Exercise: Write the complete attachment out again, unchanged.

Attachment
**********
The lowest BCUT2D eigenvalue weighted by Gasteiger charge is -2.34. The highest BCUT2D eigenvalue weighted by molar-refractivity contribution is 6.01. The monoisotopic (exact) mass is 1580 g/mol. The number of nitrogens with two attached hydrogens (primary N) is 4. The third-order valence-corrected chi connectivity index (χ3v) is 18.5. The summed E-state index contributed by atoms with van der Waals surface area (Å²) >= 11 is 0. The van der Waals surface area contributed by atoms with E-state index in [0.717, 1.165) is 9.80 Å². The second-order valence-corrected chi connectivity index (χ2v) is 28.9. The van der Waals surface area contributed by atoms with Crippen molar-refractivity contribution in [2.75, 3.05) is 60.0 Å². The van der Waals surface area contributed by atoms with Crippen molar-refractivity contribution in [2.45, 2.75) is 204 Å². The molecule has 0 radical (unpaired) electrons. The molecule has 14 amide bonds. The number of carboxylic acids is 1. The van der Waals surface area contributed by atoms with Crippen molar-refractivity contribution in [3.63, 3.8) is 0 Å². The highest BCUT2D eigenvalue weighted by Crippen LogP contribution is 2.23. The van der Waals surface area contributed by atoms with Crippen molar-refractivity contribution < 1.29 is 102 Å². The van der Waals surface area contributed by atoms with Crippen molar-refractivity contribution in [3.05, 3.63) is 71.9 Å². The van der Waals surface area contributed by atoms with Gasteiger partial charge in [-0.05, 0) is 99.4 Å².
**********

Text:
The lowest BCUT2D eigenvalue weighted by Gasteiger charge is -2.34. The highest BCUT2D eigenvalue weighted by molar-refractivity contribution is 6.01. The monoisotopic (exact) mass is 1580 g/mol. The number of nitrogens with two attached hydrogens (primary N) is 4. The third-order valence-corrected chi connectivity index (χ3v) is 18.5. The summed E-state index contributed by atoms with van der Waals surface area (Å²) >= 11 is 0. The van der Waals surface area contributed by atoms with E-state index in [0.717, 1.165) is 9.80 Å². The second-order valence-corrected chi connectivity index (χ2v) is 28.9. The van der Waals surface area contributed by atoms with Crippen molar-refractivity contribution in [2.75, 3.05) is 60.0 Å². The van der Waals surface area contributed by atoms with Crippen molar-refractivity contribution in [2.45, 2.75) is 204 Å². The molecule has 0 radical (unpaired) electrons. The molecule has 14 amide bonds. The number of carboxylic acids is 1. The van der Waals surface area contributed by atoms with Crippen molar-refractivity contribution in [3.63, 3.8) is 0 Å². The highest BCUT2D eigenvalue weighted by Crippen LogP contribution is 2.23. The van der Waals surface area contributed by atoms with Crippen molar-refractivity contribution < 1.29 is 102 Å². The van der Waals surface area contributed by atoms with Crippen molar-refractivity contribution in [3.05, 3.63) is 71.9 Å². The van der Waals surface area contributed by atoms with Gasteiger partial charge in [-0.05, 0) is 99.4 Å².